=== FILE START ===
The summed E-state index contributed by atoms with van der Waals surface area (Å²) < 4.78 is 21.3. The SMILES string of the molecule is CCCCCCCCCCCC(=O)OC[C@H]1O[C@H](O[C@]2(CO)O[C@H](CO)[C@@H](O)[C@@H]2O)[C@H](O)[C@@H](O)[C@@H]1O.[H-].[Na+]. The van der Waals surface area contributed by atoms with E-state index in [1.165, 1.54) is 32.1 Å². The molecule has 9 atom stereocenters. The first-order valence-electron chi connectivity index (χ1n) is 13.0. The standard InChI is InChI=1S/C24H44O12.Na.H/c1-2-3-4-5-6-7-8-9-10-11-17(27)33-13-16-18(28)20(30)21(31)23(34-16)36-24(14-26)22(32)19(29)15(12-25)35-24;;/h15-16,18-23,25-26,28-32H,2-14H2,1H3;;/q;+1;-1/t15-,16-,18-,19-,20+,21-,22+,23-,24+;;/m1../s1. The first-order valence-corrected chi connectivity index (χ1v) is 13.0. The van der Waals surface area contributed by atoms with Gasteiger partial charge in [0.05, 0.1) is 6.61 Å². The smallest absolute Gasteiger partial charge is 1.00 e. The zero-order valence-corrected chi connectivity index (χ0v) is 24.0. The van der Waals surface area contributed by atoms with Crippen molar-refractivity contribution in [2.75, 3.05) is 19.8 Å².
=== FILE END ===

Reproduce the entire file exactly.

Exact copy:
The summed E-state index contributed by atoms with van der Waals surface area (Å²) < 4.78 is 21.3. The SMILES string of the molecule is CCCCCCCCCCCC(=O)OC[C@H]1O[C@H](O[C@]2(CO)O[C@H](CO)[C@@H](O)[C@@H]2O)[C@H](O)[C@@H](O)[C@@H]1O.[H-].[Na+]. The van der Waals surface area contributed by atoms with E-state index in [1.165, 1.54) is 32.1 Å². The molecule has 9 atom stereocenters. The first-order valence-electron chi connectivity index (χ1n) is 13.0. The standard InChI is InChI=1S/C24H44O12.Na.H/c1-2-3-4-5-6-7-8-9-10-11-17(27)33-13-16-18(28)20(30)21(31)23(34-16)36-24(14-26)22(32)19(29)15(12-25)35-24;;/h15-16,18-23,25-26,28-32H,2-14H2,1H3;;/q;+1;-1/t15-,16-,18-,19-,20+,21-,22+,23-,24+;;/m1../s1. The first-order valence-corrected chi connectivity index (χ1v) is 13.0. The van der Waals surface area contributed by atoms with Gasteiger partial charge in [0.05, 0.1) is 6.61 Å². The smallest absolute Gasteiger partial charge is 1.00 e. The zero-order valence-corrected chi connectivity index (χ0v) is 24.0. The van der Waals surface area contributed by atoms with Crippen molar-refractivity contribution in [2.75, 3.05) is 19.8 Å².